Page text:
Fitzpatrick is far from alone in that view and he can cite at least one powerful ally. While playing alongside Tiger Woods in the Players Championship earlier this year, his caddie, Billy Foster, peppered the soon-to-be 15-time major champion with questions. One centred on the distance debate.

“Tiger was saying, ‘why would I ever use cavity-back irons and hit a 9-iron 200-yards when I can use blades and be more consistent?’” says Fitzpatrick. “That hit the nail on the head for me.”

All of which is a roundabout way of saying Fitzpatrick might just be worth a sneaky each-way wager in what will be his fifth U.S. Open. Leading amateur in his debut back in 2014, he has seen steady improvement in three appearances as a professional. Last year at Shinnecock Hills he was a creditable 12th.

Ah yes, Shinnecock. Unlike so many of his peers, Fitzpatrick found no fault with the USGA’s controversial presentation of the famous Long Island links. Their comments were definitely not his cup of Earl Grey.

“It is a bit unprofessional for players to speak in those terms,” he says. “It was a bit childish really, toys out of the pram stuff. I am biased, but I think the USGA does a good job running its events. The U.S. Open is supposed to be hard. And it is hard. Because it is set up to be the toughest test.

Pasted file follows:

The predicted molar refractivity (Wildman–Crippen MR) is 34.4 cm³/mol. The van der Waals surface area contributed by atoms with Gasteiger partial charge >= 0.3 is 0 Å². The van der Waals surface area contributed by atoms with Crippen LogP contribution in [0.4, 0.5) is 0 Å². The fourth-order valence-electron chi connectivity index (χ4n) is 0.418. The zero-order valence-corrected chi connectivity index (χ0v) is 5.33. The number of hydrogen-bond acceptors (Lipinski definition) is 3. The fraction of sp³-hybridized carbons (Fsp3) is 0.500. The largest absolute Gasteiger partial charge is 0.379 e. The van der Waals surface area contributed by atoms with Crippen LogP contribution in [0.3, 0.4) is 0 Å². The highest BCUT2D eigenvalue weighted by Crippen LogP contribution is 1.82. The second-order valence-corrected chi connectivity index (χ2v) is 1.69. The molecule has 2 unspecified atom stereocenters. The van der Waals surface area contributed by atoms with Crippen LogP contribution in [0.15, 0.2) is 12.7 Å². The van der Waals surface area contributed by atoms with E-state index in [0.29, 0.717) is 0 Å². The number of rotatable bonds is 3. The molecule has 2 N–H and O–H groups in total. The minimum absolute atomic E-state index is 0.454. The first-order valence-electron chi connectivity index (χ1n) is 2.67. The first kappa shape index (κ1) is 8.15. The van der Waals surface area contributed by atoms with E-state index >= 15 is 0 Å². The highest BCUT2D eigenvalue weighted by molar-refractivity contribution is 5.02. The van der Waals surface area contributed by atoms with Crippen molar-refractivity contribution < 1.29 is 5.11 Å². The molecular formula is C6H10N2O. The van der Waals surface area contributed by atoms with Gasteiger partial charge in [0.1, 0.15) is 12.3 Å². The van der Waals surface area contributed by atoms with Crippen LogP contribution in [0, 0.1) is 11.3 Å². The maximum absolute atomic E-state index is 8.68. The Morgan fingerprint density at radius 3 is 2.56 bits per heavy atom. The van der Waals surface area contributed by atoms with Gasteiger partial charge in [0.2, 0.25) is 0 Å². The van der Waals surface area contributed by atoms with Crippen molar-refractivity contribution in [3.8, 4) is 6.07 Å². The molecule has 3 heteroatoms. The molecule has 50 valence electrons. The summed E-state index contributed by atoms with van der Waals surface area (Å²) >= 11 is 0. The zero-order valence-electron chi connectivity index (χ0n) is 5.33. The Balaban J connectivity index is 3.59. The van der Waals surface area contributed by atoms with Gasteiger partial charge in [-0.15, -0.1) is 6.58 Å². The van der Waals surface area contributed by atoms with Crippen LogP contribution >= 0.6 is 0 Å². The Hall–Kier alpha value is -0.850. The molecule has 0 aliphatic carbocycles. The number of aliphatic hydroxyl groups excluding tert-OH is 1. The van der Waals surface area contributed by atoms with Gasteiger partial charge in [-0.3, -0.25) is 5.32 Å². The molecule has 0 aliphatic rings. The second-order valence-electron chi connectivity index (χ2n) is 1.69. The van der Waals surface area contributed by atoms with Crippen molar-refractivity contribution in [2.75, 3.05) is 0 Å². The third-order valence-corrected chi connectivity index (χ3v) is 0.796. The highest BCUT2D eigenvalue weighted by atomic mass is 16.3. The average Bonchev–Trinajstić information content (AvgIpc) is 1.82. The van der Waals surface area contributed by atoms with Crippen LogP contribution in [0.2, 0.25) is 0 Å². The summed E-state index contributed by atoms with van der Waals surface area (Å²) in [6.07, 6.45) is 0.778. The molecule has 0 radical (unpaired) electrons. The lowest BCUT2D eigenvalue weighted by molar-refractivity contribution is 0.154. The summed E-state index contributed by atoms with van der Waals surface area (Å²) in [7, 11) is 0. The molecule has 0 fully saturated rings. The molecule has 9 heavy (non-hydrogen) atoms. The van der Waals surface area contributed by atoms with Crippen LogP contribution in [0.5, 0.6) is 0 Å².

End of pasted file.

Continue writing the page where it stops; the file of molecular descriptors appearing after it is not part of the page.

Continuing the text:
“Last year I heard players saying the USGA had ‘lost’ the course. They hadn’t, though. It was just really tough, especially by the end of the third day. Isn’t that why we have practice rounds? That’s when we work out how to play each hole — ‘when the flag is here, don’t hit it over there.’ So to do that, then go out and complain that the course is too hard or too bouncy is just stupid. People saying those things have probably just performed poorly. ‘Play better,’ would be my message.”

As for this year, Fitzpatrick has nothing but good things to say about Pebble Beach and, weather permitting, can’t see the USGA copping any of the flak that has scarred so many National Opens over the last two decades or so. And he sees no reason why someone ranked 159th in driving distance – but 45th in driving accuracy – on the PGA Tour cannot find a way into contention on a course measuring “only” 7,075-yards. Even in a world where the odds are stacked so steeply against him, this is a week with big possibilities.

“I think someone like me can win here,” he claims. “Graeme McDowell showed that in 2010. Which is good in a game where a player like me would have to play almost perfectly for a year to be world number one (a position Fitzpatrick fieldrf as an amateur). I’d have to hit a lot of great approach shots and make almost every putt over a sustained period. So yes, I could conceivably get there. But I’d have a hard time staying there. The guy who hits it 330 yards through the air has way more chance than me.”